Wednesday, January 09, 2008

Deutsche Bank forecasts 4% GDP growth

Deutsche Bank forecasts 4% GDP growth

State spending to spur private investment


The Thai economy is expected to benefit from stronger fiscal spending which will help spur private investment in 2008, according to Michael Spencer, Deutsche Bank's managing director for global markets research. Mr Spencer said the new government was likely to promote fiscal stimulus through a mid-year supplementary budget to help spur private investment.

''The Thai government typically enlarges fiscal spending when export growth slows down. Fiscal capital expenditure should increase to 15% year-on-year, from 7% year-on-year growth [under the fiscal 2008 budget] to be sufficient,'' he said at a briefing in Bangkok yesterday.

Greater fiscal spending would increase the budget deficit to 2% of gross domestic product (GDP), compared with 1% under the current budget.

Deutsche Bank projects Thai economic growth of 4% this year and 4.5% in 2009. The forecast is based on an assumption of 3% private consumption growth this year and 4% in 2009, compared with 1.6% growth in 2007.

Overall investment this year is projected to rise 4%, compared with 1% growth in 2007. Export volume is projected to grow 4.3% this year and 6% in 2009.

Mr Spencer said private investment had been slowing down since late 2003 partly because of the higher oil prices.

Thailand's competitiveness had also declined in comparison with countries with cheaper labour costs such as China and Vietnam, as well as high-technology producers like Taiwan.

Thailand is one of several Asian countries where investment has been below its potential for the past few years, he said.

''Politics has been blamed, but there is a deeper underlying economic reason. The challenge for Asean countries, including Thailand, the Philippines and Indonesia, is to break the middle ground,'' Mr Spencer said.

He said the Thai economy was relatively less sensitive to the US economy than to oil prices compared with other Asian countries.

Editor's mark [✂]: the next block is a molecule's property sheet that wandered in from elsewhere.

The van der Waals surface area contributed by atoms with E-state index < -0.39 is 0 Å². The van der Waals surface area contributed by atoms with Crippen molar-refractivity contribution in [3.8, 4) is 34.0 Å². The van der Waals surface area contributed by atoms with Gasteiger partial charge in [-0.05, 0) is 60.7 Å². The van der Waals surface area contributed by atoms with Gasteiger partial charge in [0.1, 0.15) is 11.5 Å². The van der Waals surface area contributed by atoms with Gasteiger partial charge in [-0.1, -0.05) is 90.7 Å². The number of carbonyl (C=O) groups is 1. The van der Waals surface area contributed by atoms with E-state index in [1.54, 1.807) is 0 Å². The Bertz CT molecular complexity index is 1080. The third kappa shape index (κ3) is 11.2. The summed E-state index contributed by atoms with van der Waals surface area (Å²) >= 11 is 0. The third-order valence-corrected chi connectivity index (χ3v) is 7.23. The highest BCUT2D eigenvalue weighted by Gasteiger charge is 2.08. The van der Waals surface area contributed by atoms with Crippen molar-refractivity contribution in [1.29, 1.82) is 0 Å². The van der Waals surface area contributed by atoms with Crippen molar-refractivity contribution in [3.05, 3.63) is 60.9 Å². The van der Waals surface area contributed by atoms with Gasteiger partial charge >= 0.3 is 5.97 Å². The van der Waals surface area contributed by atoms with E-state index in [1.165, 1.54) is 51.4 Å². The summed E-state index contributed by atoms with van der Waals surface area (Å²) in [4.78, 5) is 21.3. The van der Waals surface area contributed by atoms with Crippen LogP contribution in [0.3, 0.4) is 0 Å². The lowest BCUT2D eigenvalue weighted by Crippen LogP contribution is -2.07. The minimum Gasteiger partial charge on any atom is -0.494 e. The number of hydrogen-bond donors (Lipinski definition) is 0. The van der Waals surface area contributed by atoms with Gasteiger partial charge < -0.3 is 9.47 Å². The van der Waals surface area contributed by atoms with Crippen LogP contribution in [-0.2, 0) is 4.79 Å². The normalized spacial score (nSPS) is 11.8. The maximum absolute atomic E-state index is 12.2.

Thai economic growth would fall by 0.5 percentage points for every one-point slowdown in US growth. But Thai growth would decline by 0.6 percentage points for every 10% rise in oil prices.

''Oil prices, which are expected to fall 15% this year, could benefit Thailand more than other Asian countries,'' he said.

Mr Spencer said the Bank of Thailand was likely to cut interest rates twice from 3.25% now in the third quarter as inflation decelerated.

He expected Brent oil prices to drop 15% to $65 per barrel by the end of 2008, in light of slower demand from the US and China.

The baht, meanwhile, was expected to continue to appreciate, reaching 32.5 to the dollar by the end of 2008.

The central bank is unlikely lift the 30% reserve requirement on capital inflows this year, as it currently had no tangible impact on economic growth.

Mr Spencer said the dollar was expected to gain against the euro in the second half of 2008, with the European currency at 1.32 to a dollar at the end of the year, as the US non-oil trade deficit declined.

He said the US Federal Reserve was expected to cut its key interest rate in the second half of the year, but the European Central Bank would likely maintain its interest rate.

He does not see the US economy entering a recession as a result of the sub-prime mortgage crisis. Strong household income is expected to offset an expected increasing default in sub-prime borrowers this year.

''We expect half of the sub-prime borrowers to default. Of the total estimated damages from the sub-prime at $300 billion, one third will be incurred by the US banks and the rest by European banks,'' Mr Spencer said.

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